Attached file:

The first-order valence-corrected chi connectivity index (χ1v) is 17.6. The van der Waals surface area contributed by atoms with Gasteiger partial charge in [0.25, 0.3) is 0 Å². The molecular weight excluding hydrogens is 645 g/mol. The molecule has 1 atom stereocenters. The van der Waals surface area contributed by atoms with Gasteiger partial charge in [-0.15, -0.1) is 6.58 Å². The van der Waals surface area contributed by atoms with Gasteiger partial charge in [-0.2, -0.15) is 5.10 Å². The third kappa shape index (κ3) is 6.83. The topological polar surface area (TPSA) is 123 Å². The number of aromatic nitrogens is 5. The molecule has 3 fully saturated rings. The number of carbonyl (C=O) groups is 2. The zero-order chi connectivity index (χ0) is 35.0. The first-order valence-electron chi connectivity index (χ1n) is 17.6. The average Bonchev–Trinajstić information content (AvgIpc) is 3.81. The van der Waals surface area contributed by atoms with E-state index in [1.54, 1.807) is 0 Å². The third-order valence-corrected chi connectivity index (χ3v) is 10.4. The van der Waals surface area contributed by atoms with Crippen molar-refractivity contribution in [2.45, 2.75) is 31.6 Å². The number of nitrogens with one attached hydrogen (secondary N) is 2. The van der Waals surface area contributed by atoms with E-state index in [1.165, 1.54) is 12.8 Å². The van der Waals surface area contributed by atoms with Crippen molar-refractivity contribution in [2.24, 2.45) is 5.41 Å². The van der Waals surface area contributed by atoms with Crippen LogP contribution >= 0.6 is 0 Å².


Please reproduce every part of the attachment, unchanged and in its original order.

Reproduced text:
The first-order valence-corrected chi connectivity index (χ1v) is 17.6. The van der Waals surface area contributed by atoms with Gasteiger partial charge in [0.25, 0.3) is 0 Å². The molecular weight excluding hydrogens is 645 g/mol. The molecule has 1 atom stereocenters. The van der Waals surface area contributed by atoms with Gasteiger partial charge in [-0.15, -0.1) is 6.58 Å². The van der Waals surface area contributed by atoms with Gasteiger partial charge in [-0.2, -0.15) is 5.10 Å². The third kappa shape index (κ3) is 6.83. The topological polar surface area (TPSA) is 123 Å². The number of aromatic nitrogens is 5. The molecule has 3 fully saturated rings. The number of carbonyl (C=O) groups is 2. The zero-order chi connectivity index (χ0) is 35.0. The first-order valence-electron chi connectivity index (χ1n) is 17.6. The average Bonchev–Trinajstić information content (AvgIpc) is 3.81. The van der Waals surface area contributed by atoms with E-state index in [1.54, 1.807) is 0 Å². The third-order valence-corrected chi connectivity index (χ3v) is 10.4. The van der Waals surface area contributed by atoms with Crippen molar-refractivity contribution in [2.45, 2.75) is 31.6 Å². The number of nitrogens with one attached hydrogen (secondary N) is 2. The van der Waals surface area contributed by atoms with E-state index in [1.165, 1.54) is 12.8 Å². The van der Waals surface area contributed by atoms with Crippen molar-refractivity contribution in [2.24, 2.45) is 5.41 Å². The van der Waals surface area contributed by atoms with Crippen LogP contribution >= 0.6 is 0 Å².